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Five years ago, as I was approaching my 20th year in Oh Canada, I wrote that I would be doing 20 new things to celebrate my 20 years of living here. But, alas, after one blog, my best laid plans fizzled out to nothing. It’s not that there weren’t a plethora of places and things and adventures in Toronto that I had never even thought about let alone tried. No, I just got stuck in my old routine of not venturing forth and pushing my comfort levels just a wee bit beyond the place where they’ve been for most of my life.

But, that doesn’t mean that I can’t do it now, eh? So, it’s five years later — so what? Really, what better time to embark on adventures than now. Here I am at the beginning of a new year, a new decade and marking a quarter century mark of living here in the True or Whatever North. I’m not going to give a number to these adventures, just to recognize them when they happen.

So in this new spirit, I decided for the first time ever in my life, to take a cooking class. For years, my shyness and low estimation of my culinary abilities, kept me from the kitchen classrooms wherever I was living. All of my cooking has been trial and error and following recipes in a cookbook. I’m not a bad cook just a predictable one. But this year I decided I wanted to start cooking things I’ve never tried before and I wanted to start cooking more vegetarian dishes. So I Googled — how else — Vegetarian Cooking Classes in Toronto and was not all that successful since most were far too expensive for my budget or in far and distant areas of the city. I have learned that if a class I want to take is not easy to get to I just won’t go.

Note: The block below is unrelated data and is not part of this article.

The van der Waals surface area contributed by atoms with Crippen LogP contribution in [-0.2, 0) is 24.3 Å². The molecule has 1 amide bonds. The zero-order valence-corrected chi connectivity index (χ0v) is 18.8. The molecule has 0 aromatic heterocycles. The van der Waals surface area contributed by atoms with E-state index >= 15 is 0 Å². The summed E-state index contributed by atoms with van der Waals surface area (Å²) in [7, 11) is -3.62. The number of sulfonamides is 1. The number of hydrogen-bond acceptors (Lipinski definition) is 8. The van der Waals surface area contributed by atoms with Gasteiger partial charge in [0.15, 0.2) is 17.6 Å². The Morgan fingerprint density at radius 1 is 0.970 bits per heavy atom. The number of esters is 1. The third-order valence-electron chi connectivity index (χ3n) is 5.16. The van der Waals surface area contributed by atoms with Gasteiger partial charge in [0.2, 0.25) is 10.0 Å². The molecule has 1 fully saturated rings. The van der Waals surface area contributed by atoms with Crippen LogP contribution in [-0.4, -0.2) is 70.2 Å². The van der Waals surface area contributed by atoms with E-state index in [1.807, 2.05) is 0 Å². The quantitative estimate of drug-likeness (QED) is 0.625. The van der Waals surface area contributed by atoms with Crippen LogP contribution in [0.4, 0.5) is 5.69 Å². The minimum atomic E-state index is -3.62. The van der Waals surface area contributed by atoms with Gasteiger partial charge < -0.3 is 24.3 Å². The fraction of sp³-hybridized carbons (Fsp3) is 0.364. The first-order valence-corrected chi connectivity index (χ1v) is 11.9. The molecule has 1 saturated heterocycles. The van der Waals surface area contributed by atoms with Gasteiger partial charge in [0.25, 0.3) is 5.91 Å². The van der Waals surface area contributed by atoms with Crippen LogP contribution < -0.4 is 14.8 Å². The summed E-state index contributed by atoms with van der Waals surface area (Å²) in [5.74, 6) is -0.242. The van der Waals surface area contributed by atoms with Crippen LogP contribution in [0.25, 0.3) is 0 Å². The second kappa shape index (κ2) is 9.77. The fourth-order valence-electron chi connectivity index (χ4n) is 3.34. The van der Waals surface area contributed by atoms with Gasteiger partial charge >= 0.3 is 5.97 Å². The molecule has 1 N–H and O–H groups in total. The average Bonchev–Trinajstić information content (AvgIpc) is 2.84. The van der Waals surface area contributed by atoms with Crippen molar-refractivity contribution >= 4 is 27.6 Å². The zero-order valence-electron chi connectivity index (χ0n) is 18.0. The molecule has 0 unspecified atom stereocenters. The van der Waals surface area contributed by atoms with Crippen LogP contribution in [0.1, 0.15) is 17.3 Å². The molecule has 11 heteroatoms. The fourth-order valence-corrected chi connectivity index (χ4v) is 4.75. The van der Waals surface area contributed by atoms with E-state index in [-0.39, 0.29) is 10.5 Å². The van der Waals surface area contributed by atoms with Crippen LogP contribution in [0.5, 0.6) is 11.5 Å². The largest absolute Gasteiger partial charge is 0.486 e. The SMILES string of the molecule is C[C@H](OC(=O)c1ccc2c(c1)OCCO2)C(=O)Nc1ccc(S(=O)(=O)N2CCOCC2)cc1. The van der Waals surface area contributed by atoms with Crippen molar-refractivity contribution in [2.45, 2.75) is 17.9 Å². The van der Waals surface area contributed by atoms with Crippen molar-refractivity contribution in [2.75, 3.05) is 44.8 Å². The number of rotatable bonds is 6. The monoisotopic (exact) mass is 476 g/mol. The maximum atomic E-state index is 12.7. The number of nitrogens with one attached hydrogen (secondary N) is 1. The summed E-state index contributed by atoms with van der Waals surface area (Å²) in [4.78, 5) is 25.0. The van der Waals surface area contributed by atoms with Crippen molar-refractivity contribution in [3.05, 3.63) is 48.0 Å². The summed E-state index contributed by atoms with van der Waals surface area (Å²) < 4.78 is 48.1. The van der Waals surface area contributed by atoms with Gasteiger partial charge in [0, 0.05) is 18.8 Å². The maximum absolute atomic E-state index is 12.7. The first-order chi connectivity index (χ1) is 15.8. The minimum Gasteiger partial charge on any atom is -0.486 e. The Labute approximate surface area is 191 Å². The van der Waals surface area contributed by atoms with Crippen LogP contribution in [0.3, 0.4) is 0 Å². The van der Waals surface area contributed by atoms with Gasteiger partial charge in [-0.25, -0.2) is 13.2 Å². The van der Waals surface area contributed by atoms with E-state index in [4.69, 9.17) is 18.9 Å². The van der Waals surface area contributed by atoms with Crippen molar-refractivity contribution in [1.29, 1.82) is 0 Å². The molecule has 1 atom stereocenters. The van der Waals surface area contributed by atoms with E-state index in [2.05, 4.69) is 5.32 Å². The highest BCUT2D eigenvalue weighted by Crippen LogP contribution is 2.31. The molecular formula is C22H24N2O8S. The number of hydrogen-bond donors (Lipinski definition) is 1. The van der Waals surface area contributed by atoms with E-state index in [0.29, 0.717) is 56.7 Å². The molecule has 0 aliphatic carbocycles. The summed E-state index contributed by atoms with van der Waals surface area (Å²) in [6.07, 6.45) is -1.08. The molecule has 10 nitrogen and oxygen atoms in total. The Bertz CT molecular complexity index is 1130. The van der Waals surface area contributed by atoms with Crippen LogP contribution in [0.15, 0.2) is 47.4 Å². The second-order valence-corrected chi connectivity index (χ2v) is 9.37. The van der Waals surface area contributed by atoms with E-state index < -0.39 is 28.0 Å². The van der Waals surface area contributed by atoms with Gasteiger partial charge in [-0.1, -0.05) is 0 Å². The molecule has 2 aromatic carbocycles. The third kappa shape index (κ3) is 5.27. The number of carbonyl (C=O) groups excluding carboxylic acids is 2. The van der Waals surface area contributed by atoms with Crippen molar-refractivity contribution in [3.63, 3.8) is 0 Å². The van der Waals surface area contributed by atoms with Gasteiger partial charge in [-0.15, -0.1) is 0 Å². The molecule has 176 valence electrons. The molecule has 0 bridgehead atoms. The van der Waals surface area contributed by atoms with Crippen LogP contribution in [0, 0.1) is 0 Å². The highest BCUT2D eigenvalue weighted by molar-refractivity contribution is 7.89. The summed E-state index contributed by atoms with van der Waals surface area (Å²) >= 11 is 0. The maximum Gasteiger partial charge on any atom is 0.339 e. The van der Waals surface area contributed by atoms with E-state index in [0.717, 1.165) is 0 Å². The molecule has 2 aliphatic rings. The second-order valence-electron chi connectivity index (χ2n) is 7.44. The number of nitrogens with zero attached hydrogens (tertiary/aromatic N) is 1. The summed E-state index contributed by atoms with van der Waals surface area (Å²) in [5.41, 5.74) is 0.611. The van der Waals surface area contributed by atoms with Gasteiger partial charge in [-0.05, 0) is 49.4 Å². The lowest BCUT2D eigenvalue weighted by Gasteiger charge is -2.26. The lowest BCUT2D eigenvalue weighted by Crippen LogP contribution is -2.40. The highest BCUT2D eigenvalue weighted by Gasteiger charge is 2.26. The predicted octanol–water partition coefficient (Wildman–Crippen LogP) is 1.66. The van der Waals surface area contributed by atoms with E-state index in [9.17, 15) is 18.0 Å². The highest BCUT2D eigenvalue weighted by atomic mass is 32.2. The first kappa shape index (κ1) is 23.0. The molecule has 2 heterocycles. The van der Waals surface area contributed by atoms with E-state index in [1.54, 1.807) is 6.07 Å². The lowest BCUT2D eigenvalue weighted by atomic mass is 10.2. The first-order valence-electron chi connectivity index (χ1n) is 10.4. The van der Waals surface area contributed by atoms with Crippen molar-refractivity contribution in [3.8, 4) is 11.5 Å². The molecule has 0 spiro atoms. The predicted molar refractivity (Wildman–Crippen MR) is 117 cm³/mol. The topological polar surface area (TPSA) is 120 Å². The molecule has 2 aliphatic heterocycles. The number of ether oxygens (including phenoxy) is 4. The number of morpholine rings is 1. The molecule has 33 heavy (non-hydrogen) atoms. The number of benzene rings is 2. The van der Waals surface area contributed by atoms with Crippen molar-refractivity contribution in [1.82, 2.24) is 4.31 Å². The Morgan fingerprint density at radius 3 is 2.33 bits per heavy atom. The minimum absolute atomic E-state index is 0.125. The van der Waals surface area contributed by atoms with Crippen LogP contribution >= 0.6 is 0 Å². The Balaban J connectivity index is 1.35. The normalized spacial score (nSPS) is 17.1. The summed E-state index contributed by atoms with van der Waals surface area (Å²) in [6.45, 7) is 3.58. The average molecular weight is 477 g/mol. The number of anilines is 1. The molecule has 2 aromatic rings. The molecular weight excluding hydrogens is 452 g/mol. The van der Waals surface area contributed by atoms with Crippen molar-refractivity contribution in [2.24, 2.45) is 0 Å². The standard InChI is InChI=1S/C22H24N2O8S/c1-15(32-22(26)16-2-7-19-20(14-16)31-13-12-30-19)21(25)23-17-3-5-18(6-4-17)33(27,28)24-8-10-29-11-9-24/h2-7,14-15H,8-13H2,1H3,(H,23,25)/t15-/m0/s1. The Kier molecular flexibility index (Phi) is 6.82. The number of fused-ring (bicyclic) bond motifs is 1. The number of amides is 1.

But then, I remembered the Continuing Ed classes that the school board runs. Over the years, I’ve taken many of their offerings — yoga classes, drawing, improvisation which was great fun and Spanish numerous times. So there I went in search of a vegetarian cooking class and found it — Vegetarian Indian Cooking. It was perfect — food I had never cooked in my life, a cost I could afford and, most important, a place easy enough to get to from home. The one negative was that it didn’t finish until 9:30 pm which is ridiculously close to my bedtime. But enough, I said to myself, you can do this once a week.